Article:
Fig. 5. Mucosal surface of control group in jejunum. Transverse folds are well preserved and surface is velvety.

Fig. 6. Mucosal surface of jejunum in preliminarily studied (80,000 metacercariae) group at the 5th day of infection. Transverse folds are markedly effaced. Note granular pattern presumably due to worm parasitism.

Fig. 7. Mucosal surface of jejunum in preliminarily studied group at the 18th day. Lumen contains foamy watery feces and there is moderate effacement of transverse folds.



Figs. 8-13
Fig. 8. Jejunum of heavy-infection group in the 5th week. Because of marked shortening of villi, a worm is found in the full length of intervillous space. Goblet cells are markedly reduced in number, and depleted. H-E stain, ×40.

Fig. 9. Duodenum of heavy-infection group in the 10th day. Worms are observed in the mouth of Lieberkuehn's crypts. H-E stain, ×0.

Fig. 10. 4th week, light-infection group. A worm is tightly impacted in the mouth of crypt. Adjacent epithelium is compressed, and goblet cells are moderately depleted. PAS stain, ×100.

Fig. 11. At the 4th week of heavy-infection, one worm is seen in the mid region of Lieberkuehn's crypt, but within the lumen of gland. H-E stain, ×100.

Fig. 12. Proximal ileum of heavy-infection group in the 4th week. Two worms are seen. One is present in the gland directly contacted with lymphoid tissue, and the other, inside lymphoid tissue. H-E stain, ×100.

Fig. 13. Higher magnification of Fig. 12. In the lower portion glandular structure is entirely destructive. H-E stain, ×400.



Figs. 14-19
Fig. 14. The epithelial cells around the oral sucker of a worm show a marked attenuation and obscured basement membrane, asssociated with stromal inflammatory reaction. H-E stain, ×360.

Fig. 15. Duodenal mucosa of heavy-infection group in the 5th day. There are marked fusion and shortening of villi together with flattening of their tips. H-E stain, ×40.

Fig. 16. Higher magnification of Fig. 15, showing marked capillary ectasia, edema and inflammatory reaction in lamina propria. H-E stain, ×100.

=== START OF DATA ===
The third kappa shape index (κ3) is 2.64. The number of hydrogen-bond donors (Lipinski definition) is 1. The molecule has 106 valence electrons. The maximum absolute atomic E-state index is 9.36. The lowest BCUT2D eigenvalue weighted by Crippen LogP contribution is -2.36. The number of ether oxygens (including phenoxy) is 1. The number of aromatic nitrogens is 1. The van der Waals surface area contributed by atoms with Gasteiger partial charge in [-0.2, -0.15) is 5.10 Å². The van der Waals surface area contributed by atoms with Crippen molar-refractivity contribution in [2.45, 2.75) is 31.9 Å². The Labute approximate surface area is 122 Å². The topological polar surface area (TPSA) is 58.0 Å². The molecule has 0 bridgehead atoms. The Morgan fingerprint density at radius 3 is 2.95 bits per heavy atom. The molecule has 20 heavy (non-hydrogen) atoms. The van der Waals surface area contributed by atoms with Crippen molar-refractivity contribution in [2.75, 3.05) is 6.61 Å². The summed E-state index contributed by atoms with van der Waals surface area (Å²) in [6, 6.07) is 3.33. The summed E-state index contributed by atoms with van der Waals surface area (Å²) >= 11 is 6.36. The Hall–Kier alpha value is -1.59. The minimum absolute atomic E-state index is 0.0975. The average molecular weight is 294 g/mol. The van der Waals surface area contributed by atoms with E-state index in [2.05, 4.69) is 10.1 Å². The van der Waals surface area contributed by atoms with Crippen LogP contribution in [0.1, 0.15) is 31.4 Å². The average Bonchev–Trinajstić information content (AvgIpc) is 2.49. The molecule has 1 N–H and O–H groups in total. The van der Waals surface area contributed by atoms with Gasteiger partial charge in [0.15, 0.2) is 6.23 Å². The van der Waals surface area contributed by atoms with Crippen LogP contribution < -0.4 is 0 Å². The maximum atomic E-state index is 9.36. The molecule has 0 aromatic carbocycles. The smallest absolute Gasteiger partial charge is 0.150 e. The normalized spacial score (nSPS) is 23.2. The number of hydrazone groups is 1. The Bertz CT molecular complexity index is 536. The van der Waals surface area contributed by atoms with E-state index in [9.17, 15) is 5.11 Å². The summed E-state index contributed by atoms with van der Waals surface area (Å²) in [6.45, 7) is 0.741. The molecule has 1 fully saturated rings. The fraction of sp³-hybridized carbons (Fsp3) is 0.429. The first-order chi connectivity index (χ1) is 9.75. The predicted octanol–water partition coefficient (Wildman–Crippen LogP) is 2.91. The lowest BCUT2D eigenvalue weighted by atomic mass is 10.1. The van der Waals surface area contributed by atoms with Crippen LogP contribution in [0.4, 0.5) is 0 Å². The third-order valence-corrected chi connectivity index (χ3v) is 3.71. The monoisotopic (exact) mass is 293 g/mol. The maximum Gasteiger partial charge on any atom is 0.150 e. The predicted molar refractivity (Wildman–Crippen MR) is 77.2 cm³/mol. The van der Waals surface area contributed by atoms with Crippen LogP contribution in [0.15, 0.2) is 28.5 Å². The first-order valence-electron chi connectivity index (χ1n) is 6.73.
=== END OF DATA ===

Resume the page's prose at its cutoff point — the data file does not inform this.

Fig. 17. Jejunal mucosa of heavy-infection group in the 5th day. Blunting of villi and adhesion are seen, together with stromal edema and inflammatory cells. H-E stain, ×360.

Fig. 18. Jejunal mucosa of heavy-infection group in the 4th week of infection. Villus/crypt ratio is relatively normal and goblet cells are slightly depleted. PAS stain, ×100.

Fig. 19. Jejunal mucosa of light-infection group in the 10th week. Three parasitic worms are seen impacted in the mouths of crypts. H-E stain, ×100.



Figs. 20-23
Fig. 20. Transmission electron micrograph of jejunal microvilli in the mid portion of a villus. Heavy-infection group after 10 days of infection. The microvilli are definitely reduced in height. There is also irregularity of surface plane of individual microvillus with destruction of glycocalyx. ×17,000.

Fig. 21. Jejunal microvilli at mid-villous region in heavy-infection group after 4 weeks of infection. Althoughless prominent than Fig. 20, there is still reduction of the height. ×17,000.

Fig. 22. Jejunal and mid-villous microvilli in a heavy-infection group after 8 weeks of infection. The height of microvilli is decreased. ×17,000.

Fig. 23. Mid-villous, jejunal microvilli in a light-infection group after 8 weeks of infection. The microvilli become almost completely restored to normal appearance. ×17,000.



Figs. 24-27
Fig. 24. Scanning electron micrograph, showing fusion of villi of jejunal mucosa in a heavy-infection group, 4 weeks after infection. ×360.

Fig. 25. Irregularity of the shape and erosive change at the tips of villi seen in a light-infection group after 4 weeks of infection. ×200.

Fig. 26. Depletion of goblet cells on the surface of the villus shown. Jejunum in a heavy-infection group after 4 weeks of infection. ×750. Inset; ×2,250.

Fig. 27. Leaf-like villous picture in a light-infection group, 8 weeks after infection. ×360. Inset (×1,080); Goblet cell depletion is no longer present.


Tables


Table 1
Distribution pattern and density rate of sectioned worms in small intestine by the duration of infection


Table 2
Summary of mucosal changes in light-infection group


Table 3
Summary of mucosal changes in heavy-infection group